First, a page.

So I have every confidence in General Petraeus and also in his ability and willingness to call it like he sees it. And I think that'll be an honest appraisal.
Q Mr. Secretary, there are a number of Iraqis especially who believe that the Maliki government is irrelevant. How much confidence do you have in his government and in him himself?
SEC. GATES: Well, in some respects, what we're seeing in Iraq is a healthy thing. It's called politics. And you know, I think Prime Minister Maliki is facing some enormous obstacles. He's worked closely with us. He's reaching out to others in the Presidential Council and working with them.
So I think it's an evolving process. And you know, as I've said on the Hill on a number of occasions, this is a government where none of the members had ever held a responsible position 15 or 18 months ago. They'd been in opposition or in exile. They had no experience in governance. You're dealing with a country where the Sunnis had suppressed the Shi'a for a very long time. There's obviously deep-seated suspicion among these various groups, and trying to bring all that together would be a challenge. And I think that Prime Minister Maliki is trying to address that challenge as well as he can, and I think he deserves our support.
Q Mr. Secretary, have you thought beyond this phase to what the United States might do if that process just proves too difficult for the Iraqis, at least in any sort of time frame that the U.S. people and Congress are willing to accept?
SEC. GATES: Well, I told the Congress four months ago that I would be irresponsible if I weren't thinking about different alternatives in terms of our posture in Iraq. And we're always looking at this kind of thing, but right now we have a strategy. General Petraeus is implementing that strategy, and all of our efforts are focused on trying to make that strategy work.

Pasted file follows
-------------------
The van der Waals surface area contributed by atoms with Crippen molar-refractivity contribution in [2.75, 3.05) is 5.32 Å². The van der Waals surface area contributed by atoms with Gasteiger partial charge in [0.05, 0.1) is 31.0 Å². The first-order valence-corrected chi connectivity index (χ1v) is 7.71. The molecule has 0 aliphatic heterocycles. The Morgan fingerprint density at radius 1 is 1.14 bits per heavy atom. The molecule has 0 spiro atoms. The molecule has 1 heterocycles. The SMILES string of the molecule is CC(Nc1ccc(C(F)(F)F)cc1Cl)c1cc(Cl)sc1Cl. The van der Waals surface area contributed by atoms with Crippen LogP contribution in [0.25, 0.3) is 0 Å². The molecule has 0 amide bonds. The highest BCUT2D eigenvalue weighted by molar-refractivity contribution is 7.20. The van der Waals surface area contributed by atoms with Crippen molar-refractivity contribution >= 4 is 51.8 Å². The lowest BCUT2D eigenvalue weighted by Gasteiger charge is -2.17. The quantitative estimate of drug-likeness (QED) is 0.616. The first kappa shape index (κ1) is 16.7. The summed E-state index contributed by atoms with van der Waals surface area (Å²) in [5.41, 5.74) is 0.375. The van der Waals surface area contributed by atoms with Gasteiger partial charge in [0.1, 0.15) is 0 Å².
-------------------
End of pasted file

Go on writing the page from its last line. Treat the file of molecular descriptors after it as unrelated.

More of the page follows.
Q Mr. Secretary, could you tell us a little bit about what metrics you'll be examining come September to determine if the surge has been working?
SEC. GATES: Well, there are, I think, something like 18 metrics in the supplemental that was passed, and so we'll obviously be looking at all of those. But I think we'll also be looking at this ground-up effort, just as has happened in Anbar. I've had a concern with both that you all have heard me talk about before, in both Afghanistan and Iraq, that perhaps we've gotten too focused on the central government and not enough on the provinces and on the tribes and what's happening in those areas. And so I think we'll take a look at that in terms of the kind of cooperation that has led to the dramatic reduction in violence in Al Anbar.
I mean, you know, you all remember as well as I do that last -- you probably remember better, because you were here and I wasn't -- that last fall Anbar was written off. And it's a very different scene today, so I think that we'll just have to wait and see. But I think that some of these local developments deserve our attention, as well as sort of national legislation benchmarks as well.
I guess you get the last word, Jim.
Q Thank you.
You've talked about this South Korean model for Iraq, about protracted U.S. military presence there. But what I'm wondering is, how do you get to that if this surge doesn't work? I mean, how can you make that transition?
SEC. GATES: Well, you know, in a way, maybe too much has been made of the Korean model. What we're looking at is working with the Iraqis in terms of, what is their interest in a long-term security relationship with the United States that kind of continues the train-and-equip, and in which we partner in establishing security and a broad-based government in Baghdad.
The reason that I think Tony Snow and I, and others, have referred to the Korean model is more that it's a model of a long-term relationship between two sovereign states in which there are rules governing the status of forces, and where it's a long-term relationship. It doesn't mean permanent bases. We've said repeatedly we have no interest in permanent bases in Iraq. But we are interested in what we can do to help this government over the longer term, and those are the kinds of things that would be worked out in any kind of longer-term security agreement. So it's really been more a reference to how do we evolve this relationship, how do we transition the security responsibility to the Iraqis while we are still there to provide them some help, in terms that we have mutually negotiated.
STAFF: All right, folks, thanks very much.